Toyota robot breaks world record by nailing 2,020 free throws in a row

Toyota robot breaks world record by nailing 2,020 free throws in a row

June 27, 2019 2788 By zazolin

Toyota’s giant human-like robot that shoots basketballs ultra-efficiently has set a Guinness World Record by shooting 2,020 free throws consecutively.

The six foot 10-inch (2.1m) tall humanoid robot can also shoot three-pointers but is unable to move, let alone dribble or dunk.

The robot, called Cue 3, uses a variety of sensors to calculate the correct angle and force of a shot and uses motors to accurately replicate the same motion every time.

Toyota, a Japanese company, opted to complete 2,020 in order to honour the upcoming 2020 Olympic Games, due to be held in Tokyo.

Toyota’s robot makes a three-dimensional image of where the basket is using sensors on its torso.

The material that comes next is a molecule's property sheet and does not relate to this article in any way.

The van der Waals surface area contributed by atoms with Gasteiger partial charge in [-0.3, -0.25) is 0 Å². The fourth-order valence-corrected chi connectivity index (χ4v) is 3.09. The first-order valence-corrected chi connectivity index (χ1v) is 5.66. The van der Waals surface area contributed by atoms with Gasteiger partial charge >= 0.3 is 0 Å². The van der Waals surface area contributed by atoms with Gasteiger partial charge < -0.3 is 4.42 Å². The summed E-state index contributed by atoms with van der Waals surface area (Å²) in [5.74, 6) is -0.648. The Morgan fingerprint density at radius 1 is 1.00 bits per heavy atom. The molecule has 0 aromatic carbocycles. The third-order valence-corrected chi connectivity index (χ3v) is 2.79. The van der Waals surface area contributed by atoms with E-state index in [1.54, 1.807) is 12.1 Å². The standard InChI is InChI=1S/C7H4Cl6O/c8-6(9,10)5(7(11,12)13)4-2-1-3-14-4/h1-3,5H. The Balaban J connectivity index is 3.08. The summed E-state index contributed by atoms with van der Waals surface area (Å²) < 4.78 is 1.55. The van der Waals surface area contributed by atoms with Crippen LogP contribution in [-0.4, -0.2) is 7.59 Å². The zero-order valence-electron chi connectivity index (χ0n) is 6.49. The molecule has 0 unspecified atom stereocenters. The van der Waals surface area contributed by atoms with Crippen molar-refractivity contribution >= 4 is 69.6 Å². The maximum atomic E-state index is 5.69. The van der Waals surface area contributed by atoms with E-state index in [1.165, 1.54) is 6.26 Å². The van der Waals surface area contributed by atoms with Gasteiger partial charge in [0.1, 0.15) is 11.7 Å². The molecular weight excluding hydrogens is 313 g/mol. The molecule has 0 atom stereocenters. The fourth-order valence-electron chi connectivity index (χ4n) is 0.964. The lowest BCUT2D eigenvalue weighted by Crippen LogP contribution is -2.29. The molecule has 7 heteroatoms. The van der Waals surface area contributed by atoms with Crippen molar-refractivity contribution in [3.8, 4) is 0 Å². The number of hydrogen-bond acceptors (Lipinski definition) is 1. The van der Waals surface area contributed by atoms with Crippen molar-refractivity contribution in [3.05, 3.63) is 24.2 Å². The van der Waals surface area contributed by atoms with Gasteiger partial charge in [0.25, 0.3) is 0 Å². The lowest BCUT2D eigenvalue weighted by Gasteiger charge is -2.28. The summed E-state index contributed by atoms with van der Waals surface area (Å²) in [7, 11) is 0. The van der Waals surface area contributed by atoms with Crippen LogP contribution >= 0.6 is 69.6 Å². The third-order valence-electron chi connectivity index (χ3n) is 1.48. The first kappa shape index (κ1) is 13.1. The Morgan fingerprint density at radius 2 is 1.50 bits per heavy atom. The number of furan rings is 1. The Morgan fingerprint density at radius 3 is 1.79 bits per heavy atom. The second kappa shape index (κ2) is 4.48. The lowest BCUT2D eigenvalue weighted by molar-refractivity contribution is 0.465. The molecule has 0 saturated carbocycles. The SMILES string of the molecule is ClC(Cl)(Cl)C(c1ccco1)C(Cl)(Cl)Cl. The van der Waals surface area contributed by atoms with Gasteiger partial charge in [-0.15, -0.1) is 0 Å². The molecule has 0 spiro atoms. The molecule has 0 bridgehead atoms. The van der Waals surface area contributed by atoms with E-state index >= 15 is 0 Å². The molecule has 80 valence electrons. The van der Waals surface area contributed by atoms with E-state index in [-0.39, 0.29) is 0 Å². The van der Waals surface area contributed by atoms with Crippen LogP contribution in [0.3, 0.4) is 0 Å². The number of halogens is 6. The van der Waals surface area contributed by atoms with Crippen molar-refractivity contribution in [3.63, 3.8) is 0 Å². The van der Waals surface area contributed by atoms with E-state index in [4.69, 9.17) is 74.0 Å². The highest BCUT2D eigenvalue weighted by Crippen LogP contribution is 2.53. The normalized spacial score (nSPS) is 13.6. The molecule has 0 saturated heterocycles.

It then adjusts motors inside its arm and knees to give the shot the right angle and propulsion for a swish.

In a previous demonstration in April, Cue 3 shot five for eight from the three-point line, a ratio its developers claim is far worse than its normal level of performance.

Yudai Baba, a basketball player likely representing host Japan at the 2020 Tokyo Olympics, took part in the demonstration and also missed a couple of shots.

If the robot could learn a few more tricks, he was ready to accept the robot on the team, he said.

‘We human players are still better for now,’ he added.

Cue 3’s name is supposed to reflect the idea the technology can serve as a cue, or signal of great things to come, according to Toyota.


It can shoot from the centre circle by computing a 3D image of the basket.

It calculate its relative distance using vision and radar, and then using algorithms.

This transform the data into instructions for its arm, knee and torso motors and sensors.

Cue 3 then adjusts motors inside its arm and knees to give the shot the right angle and propulsion for a swish.

The company plays down how the technology might prove useful. It’s more about boosting morale among engineers, making them open to ideas and challenges.